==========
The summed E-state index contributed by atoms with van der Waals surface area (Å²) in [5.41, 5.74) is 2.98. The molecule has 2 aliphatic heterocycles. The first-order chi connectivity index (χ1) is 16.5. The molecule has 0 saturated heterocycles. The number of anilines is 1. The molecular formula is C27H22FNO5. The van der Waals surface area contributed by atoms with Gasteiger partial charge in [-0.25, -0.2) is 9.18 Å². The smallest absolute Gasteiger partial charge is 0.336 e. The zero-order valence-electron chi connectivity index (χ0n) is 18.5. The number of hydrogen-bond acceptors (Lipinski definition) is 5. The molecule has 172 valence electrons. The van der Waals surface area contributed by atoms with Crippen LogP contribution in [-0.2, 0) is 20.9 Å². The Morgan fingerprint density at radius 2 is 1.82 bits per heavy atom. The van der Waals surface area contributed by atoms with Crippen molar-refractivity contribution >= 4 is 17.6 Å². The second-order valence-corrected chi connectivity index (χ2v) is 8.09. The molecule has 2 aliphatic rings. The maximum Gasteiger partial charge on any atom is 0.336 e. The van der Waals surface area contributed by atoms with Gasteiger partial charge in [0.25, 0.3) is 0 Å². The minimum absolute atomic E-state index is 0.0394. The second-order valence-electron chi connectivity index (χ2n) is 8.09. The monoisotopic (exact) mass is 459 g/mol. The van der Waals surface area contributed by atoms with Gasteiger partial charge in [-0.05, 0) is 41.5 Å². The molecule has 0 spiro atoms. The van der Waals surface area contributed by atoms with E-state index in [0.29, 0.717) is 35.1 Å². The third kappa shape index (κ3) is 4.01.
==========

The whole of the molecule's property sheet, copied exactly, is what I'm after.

The summed E-state index contributed by atoms with van der Waals surface area (Å²) in [5.41, 5.74) is 2.98. The molecule has 2 aliphatic heterocycles. The first-order chi connectivity index (χ1) is 16.5. The molecule has 0 saturated heterocycles. The number of anilines is 1. The molecular formula is C27H22FNO5. The van der Waals surface area contributed by atoms with Gasteiger partial charge in [-0.25, -0.2) is 9.18 Å². The smallest absolute Gasteiger partial charge is 0.336 e. The zero-order valence-electron chi connectivity index (χ0n) is 18.5. The number of hydrogen-bond acceptors (Lipinski definition) is 5. The molecule has 172 valence electrons. The van der Waals surface area contributed by atoms with Crippen LogP contribution in [-0.2, 0) is 20.9 Å². The Morgan fingerprint density at radius 2 is 1.82 bits per heavy atom. The van der Waals surface area contributed by atoms with Crippen molar-refractivity contribution >= 4 is 17.6 Å². The second-order valence-corrected chi connectivity index (χ2v) is 8.09. The molecule has 2 aliphatic rings. The maximum Gasteiger partial charge on any atom is 0.336 e. The van der Waals surface area contributed by atoms with Gasteiger partial charge in [0.25, 0.3) is 0 Å². The minimum absolute atomic E-state index is 0.0394. The second-order valence-electron chi connectivity index (χ2n) is 8.09. The monoisotopic (exact) mass is 459 g/mol. The van der Waals surface area contributed by atoms with Gasteiger partial charge in [-0.05, 0) is 41.5 Å². The molecule has 0 spiro atoms. The van der Waals surface area contributed by atoms with E-state index in [0.29, 0.717) is 35.1 Å². The third kappa shape index (κ3) is 4.01.